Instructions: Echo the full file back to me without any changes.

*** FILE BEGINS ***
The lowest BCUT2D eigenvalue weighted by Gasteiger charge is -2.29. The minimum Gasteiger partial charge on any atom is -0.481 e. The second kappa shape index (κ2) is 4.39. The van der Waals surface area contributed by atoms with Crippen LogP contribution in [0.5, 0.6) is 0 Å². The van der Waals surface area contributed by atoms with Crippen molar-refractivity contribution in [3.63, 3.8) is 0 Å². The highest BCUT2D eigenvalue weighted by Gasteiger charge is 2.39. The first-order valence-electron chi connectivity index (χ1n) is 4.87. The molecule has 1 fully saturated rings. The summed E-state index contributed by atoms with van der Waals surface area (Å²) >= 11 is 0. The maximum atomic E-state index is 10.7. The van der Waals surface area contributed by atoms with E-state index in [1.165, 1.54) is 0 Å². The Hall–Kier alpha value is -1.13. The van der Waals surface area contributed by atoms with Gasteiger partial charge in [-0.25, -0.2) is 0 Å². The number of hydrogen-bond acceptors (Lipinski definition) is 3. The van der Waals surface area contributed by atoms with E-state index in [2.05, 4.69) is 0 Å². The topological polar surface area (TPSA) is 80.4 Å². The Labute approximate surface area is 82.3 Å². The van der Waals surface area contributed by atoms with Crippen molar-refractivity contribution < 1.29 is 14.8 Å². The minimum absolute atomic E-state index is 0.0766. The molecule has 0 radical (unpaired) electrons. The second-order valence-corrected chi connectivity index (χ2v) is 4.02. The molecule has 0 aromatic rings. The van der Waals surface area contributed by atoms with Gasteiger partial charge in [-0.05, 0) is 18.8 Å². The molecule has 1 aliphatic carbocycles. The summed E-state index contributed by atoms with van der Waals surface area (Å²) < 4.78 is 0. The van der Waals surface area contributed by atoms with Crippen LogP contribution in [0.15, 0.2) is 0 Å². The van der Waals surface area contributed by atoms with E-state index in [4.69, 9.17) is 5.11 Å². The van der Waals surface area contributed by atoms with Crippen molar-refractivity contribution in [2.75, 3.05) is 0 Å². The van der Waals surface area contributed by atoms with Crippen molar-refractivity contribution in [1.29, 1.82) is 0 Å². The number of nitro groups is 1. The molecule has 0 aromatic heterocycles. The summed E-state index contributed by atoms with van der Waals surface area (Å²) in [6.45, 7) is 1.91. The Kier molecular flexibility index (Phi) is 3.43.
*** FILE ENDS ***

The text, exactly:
The lowest BCUT2D eigenvalue weighted by Gasteiger charge is -2.29. The minimum Gasteiger partial charge on any atom is -0.481 e. The second kappa shape index (κ2) is 4.39. The van der Waals surface area contributed by atoms with Crippen LogP contribution in [0.5, 0.6) is 0 Å². The van der Waals surface area contributed by atoms with Crippen molar-refractivity contribution in [3.63, 3.8) is 0 Å². The highest BCUT2D eigenvalue weighted by Gasteiger charge is 2.39. The first-order valence-electron chi connectivity index (χ1n) is 4.87. The molecule has 1 fully saturated rings. The summed E-state index contributed by atoms with van der Waals surface area (Å²) >= 11 is 0. The maximum atomic E-state index is 10.7. The van der Waals surface area contributed by atoms with E-state index in [1.165, 1.54) is 0 Å². The Hall–Kier alpha value is -1.13. The van der Waals surface area contributed by atoms with Gasteiger partial charge in [-0.25, -0.2) is 0 Å². The number of hydrogen-bond acceptors (Lipinski definition) is 3. The van der Waals surface area contributed by atoms with E-state index in [2.05, 4.69) is 0 Å². The topological polar surface area (TPSA) is 80.4 Å². The Labute approximate surface area is 82.3 Å². The van der Waals surface area contributed by atoms with Crippen molar-refractivity contribution < 1.29 is 14.8 Å². The minimum absolute atomic E-state index is 0.0766. The molecule has 0 radical (unpaired) electrons. The second-order valence-corrected chi connectivity index (χ2v) is 4.02. The molecule has 0 aromatic rings. The van der Waals surface area contributed by atoms with Gasteiger partial charge in [-0.05, 0) is 18.8 Å². The molecule has 1 aliphatic carbocycles. The summed E-state index contributed by atoms with van der Waals surface area (Å²) < 4.78 is 0. The van der Waals surface area contributed by atoms with Crippen LogP contribution in [0.15, 0.2) is 0 Å². The van der Waals surface area contributed by atoms with E-state index in [4.69, 9.17) is 5.11 Å². The van der Waals surface area contributed by atoms with Crippen molar-refractivity contribution in [2.75, 3.05) is 0 Å². The van der Waals surface area contributed by atoms with Crippen molar-refractivity contribution in [1.29, 1.82) is 0 Å². The number of nitro groups is 1. The molecule has 0 aromatic heterocycles. The summed E-state index contributed by atoms with van der Waals surface area (Å²) in [6.45, 7) is 1.91. The Kier molecular flexibility index (Phi) is 3.43.